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Europe looks to a divided Libya to ease energy crisis

The $8bn gas production deal was signed during a visit to Tripoli by Italy's PM Giorgia Meloni, pictured with Abdul Hamid Dbeibah, the head of Libya's Government of National Unity
  • $8bn deal with Italy’s Eni will produce 0.75bn cubic feet of gas a day
  • Eni also has gas import ties with Algeria and Egypt
  • Increased production has been marred by political instability

Italian oil major Eni’s $8 billion deal to develop two new gas fields in Libya is the biggest since the overthrow of veteran ruler Muammar Gaddafi.

It also marks the latest attempt by European energy companies to secure new supplies for the continent in North Africa.

Last year Eni struck an agreement to increase gas imports from Algeria, while Egypt also hopes to up energy sales to the European Union after the bloc vowed to slash its consumption of Russian gas following Vladimir Putin’s invasion of Ukraine. 

Eni’s new joint venture with Libya’s state-owned National Oil Corp (NOC) will begin production in 2026, with output plateauing at 0.75 billion cubic feet per day (bcf/d). Libya on average produced 1.2 billion bcf/d of gas in 2021. 

“Libya isn’t a silver bullet to solve Europe’s gas shortage. The volumes that Italy is able to import from Libya aren’t huge, but every little extra helps,” said Martijn Murphy, principal analyst for upstream North Africa at Wood Mackenzie.

“There’s also considerable potential for the development of associated gas from Libya’s big oil producing fields in the Sirte basin.”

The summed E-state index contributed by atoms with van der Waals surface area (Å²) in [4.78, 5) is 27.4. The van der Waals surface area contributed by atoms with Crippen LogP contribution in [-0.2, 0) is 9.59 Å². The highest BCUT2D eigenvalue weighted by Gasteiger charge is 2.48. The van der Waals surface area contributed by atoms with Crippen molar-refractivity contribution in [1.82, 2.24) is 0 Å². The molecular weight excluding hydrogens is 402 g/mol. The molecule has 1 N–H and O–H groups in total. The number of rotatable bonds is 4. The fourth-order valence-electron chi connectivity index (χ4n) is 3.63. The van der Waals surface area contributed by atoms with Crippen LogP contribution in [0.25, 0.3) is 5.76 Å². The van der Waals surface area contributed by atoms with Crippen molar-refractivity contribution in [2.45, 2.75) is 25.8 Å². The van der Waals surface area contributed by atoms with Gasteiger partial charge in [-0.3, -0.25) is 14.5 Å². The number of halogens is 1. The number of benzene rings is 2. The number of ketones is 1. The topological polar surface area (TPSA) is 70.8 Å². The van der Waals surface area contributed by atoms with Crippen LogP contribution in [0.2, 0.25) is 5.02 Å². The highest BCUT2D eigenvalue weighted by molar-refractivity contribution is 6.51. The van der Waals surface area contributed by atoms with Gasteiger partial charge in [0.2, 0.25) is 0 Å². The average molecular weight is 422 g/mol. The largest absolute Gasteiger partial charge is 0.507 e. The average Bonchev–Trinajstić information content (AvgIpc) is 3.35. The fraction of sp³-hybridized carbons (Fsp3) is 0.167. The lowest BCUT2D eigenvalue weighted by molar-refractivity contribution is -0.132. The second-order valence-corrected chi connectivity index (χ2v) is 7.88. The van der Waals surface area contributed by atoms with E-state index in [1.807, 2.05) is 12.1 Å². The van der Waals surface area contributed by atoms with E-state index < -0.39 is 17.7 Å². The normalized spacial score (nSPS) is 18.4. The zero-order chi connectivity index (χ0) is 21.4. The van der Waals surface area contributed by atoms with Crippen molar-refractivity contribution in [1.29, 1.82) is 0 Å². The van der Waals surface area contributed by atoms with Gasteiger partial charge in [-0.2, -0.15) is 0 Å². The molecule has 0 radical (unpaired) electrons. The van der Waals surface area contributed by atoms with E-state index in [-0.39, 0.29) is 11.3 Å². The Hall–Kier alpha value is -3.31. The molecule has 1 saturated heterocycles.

The prime ministers of Italy and Libya attended the signing ceremony on January 28 along with NOC chairman Farhat Bengdara, but Libya’s oil and gas minister Mohamed Aoun was absent. 

“The minister was against the reduction of government priority oil in this contract, whereas Bengdara thought the project was of such importance to the country that it was necessary to get it over the line,” Murphy said.

Libya’s joint venture contracts give the country around 80 to 90 percent of production and act like a royalty payment. Although the exact terms for the new Eni deal are not public, supplying Libya’s domestic market will take priority. 

“Longer term, Libya is re-evaluating its contracts to offer more favourable [terms] towards contractors in the future,” Murphy said.

Libya has 48.4 billion barrels of proven oil reserves, Africa’s largest, and 2.8 percent of the global total. 

human, sign, woman, manReuters/Hazem Ahmed
Eni chief executive Claudio Descalzi and National Oil Corp head Farhat Bengdara sign the contracts as Meloni and Dbeibah watch on. Picture: Reuters/Hazem Ahmed

Disruptions and political risk

Eni holds stakes in 11 Libyan concessions and produces 80 percent of Libya’s gas. Its latest investment comes despite a recent company bond prospectus warning it is “particularly exposed to political risk” in Libya.

France’s TotalEnergies, Texas-based ConocoPhillips, Spain’s Repsol and Austria’s OMV are among the other international oil companies operating in the country. Many have declared force majeure on new exploration in the country amid ongoing political turmoil. 

Abdul Hamid Dbeibah was appointed Libya’s prime minister in March 2021 as part of a new UN-backed Government of National Unity. 

Dbeibeh failed to hold elections by the end of 2021 due to ongoing instability, prompting the Sirte-based House of Representatives to create an alternative Government of National Stability in March 2022, in which former interior minister Fathi Bashagha is prime minister.